The flash flood disaster that struck Uttarakhand on 16 Jun 2013 had jolted the entire nation. It had emotionally touched many a heart at far off places across the country, and motivated many people to come up with help and positive actions, as we have shared before on our Uttarakhand Diaries series. This is the story of a group of doctors and volunteers from different parts of the country who came together for a noble cause of helping the disaster affected in the Himalayan State of Uttarakhand.
A socially conscious doctor duo of Dr Renu and Dr Sripriya Rajan from Chennai were fervently wanting to do something for the affected people. They tapped their ex-army friend, Capt (Retd) Ram Kumar, who willingly joined them leaving behind his hectic business activities. Together they hit upon the idea of conducting a Medical Camp in the disaster affected areas. Dr. Sripriya explains:
Our endeavor was, to be able to reach out to people ,who ,we felt were in need of medical help ,and do what little we can in our own way . In that process , we have had the humbling experience of stepping out of our offices and understanding what a natural calamity can do to disrupt the life of common people.
The flash floods had devastated the Garhwal Himalayas, cutting off all major road communications. Even the army was finding it difficult to reach remote villages in the mountains. Local administration and NGOs could not do much in these circumstances. The heavy rush of NGOs with their aid stores got stuck at the nearest road block and they mostly unloaded their wares nearby and left. The real needy ones were still yearning for the proverbial help.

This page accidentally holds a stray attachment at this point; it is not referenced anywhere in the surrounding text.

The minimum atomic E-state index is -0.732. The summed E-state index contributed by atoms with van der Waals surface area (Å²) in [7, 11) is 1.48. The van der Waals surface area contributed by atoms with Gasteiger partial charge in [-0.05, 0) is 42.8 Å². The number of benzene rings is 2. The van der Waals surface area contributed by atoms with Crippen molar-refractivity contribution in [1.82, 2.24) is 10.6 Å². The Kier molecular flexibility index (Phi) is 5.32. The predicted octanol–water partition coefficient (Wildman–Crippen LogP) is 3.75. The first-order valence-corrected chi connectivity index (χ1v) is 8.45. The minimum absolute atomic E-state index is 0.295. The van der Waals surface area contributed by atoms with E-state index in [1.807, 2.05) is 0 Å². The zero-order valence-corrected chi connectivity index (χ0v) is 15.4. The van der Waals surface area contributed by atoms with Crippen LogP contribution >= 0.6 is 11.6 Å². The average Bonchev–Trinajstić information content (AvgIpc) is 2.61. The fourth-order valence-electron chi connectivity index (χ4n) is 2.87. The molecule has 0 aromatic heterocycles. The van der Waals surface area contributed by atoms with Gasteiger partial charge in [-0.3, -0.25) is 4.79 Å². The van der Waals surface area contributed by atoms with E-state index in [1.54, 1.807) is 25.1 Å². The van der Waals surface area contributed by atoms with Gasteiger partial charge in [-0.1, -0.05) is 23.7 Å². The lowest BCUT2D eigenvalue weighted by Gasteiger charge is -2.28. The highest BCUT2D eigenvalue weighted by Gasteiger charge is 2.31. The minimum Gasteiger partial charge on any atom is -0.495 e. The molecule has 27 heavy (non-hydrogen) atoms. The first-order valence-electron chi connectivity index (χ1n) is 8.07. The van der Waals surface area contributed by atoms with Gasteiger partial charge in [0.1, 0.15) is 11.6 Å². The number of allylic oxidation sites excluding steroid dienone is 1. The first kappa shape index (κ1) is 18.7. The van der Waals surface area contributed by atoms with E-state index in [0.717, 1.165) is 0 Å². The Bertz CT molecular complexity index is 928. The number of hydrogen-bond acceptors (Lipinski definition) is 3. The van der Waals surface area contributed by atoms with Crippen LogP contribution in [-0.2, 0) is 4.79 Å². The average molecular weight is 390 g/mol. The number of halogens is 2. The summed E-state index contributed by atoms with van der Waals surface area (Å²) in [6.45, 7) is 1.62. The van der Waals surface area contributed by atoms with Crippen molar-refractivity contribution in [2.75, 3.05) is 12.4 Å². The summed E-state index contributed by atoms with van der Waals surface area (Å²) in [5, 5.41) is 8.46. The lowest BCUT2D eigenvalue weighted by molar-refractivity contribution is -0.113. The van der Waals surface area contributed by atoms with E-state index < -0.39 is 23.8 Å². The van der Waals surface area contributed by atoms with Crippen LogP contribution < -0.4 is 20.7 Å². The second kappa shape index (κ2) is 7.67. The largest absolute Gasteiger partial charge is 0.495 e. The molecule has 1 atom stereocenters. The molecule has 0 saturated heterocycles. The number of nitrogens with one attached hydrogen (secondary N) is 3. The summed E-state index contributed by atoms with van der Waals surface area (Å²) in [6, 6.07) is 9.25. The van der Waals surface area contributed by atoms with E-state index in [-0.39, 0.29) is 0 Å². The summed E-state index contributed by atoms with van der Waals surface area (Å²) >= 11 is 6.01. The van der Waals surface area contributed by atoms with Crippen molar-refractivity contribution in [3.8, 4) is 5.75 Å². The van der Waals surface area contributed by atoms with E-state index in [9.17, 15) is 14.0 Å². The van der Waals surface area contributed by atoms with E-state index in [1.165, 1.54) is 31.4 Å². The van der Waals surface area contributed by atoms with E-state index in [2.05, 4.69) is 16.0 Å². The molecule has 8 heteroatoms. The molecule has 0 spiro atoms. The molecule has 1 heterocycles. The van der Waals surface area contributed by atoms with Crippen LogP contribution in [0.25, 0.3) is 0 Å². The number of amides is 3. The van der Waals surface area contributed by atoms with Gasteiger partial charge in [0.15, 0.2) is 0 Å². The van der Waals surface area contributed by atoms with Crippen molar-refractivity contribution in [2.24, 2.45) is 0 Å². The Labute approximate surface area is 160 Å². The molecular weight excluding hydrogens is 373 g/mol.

Capt Ramkumar, with the help of his army friends, contacted a local NGO, Vishvanath Poorva Sainik Kalyan Samiti, an ex-servicemen welfare society based at Uttarkashi. Major (Retd) Jamnal, the patron of the NGO, was an energetic and enthusiastic local social worker who volunteered to provide the local backing to Medical Camp but only on one essential condition; that the camp must be held at inaccessible and completely cut off upper regions of Uttarkashi. He suggested Bhatwari block, which was 40 kms away from the nearest road head, involving a good 6-hour trek. The Chennai doctors sportingly accepted the challenge and started working diligently.
Once Dr Sripriya and Capt Ram had firmly committed themselves for the adventurous journey to high Himalayas, a flurry of activities commenced. A large number of their colleagues and friends volunteered to join their mission or to help them financially or donate medicines. Dr Jayashree Narasimhan, a pulmonologist, Dr Jyothi Shankar, a laproscopic surgeon, Dr JK Reddy, Pediatrician and Mr Krishna Kumar, a businessman friend of Ram committed to join them. One Mr Ganji and his family from Erode donated medicines worth Rs 3 lacs. Few colleagues chipped in with finances and Appollo Hospital, Delhi offered medicines worth about Rs 5 lacs.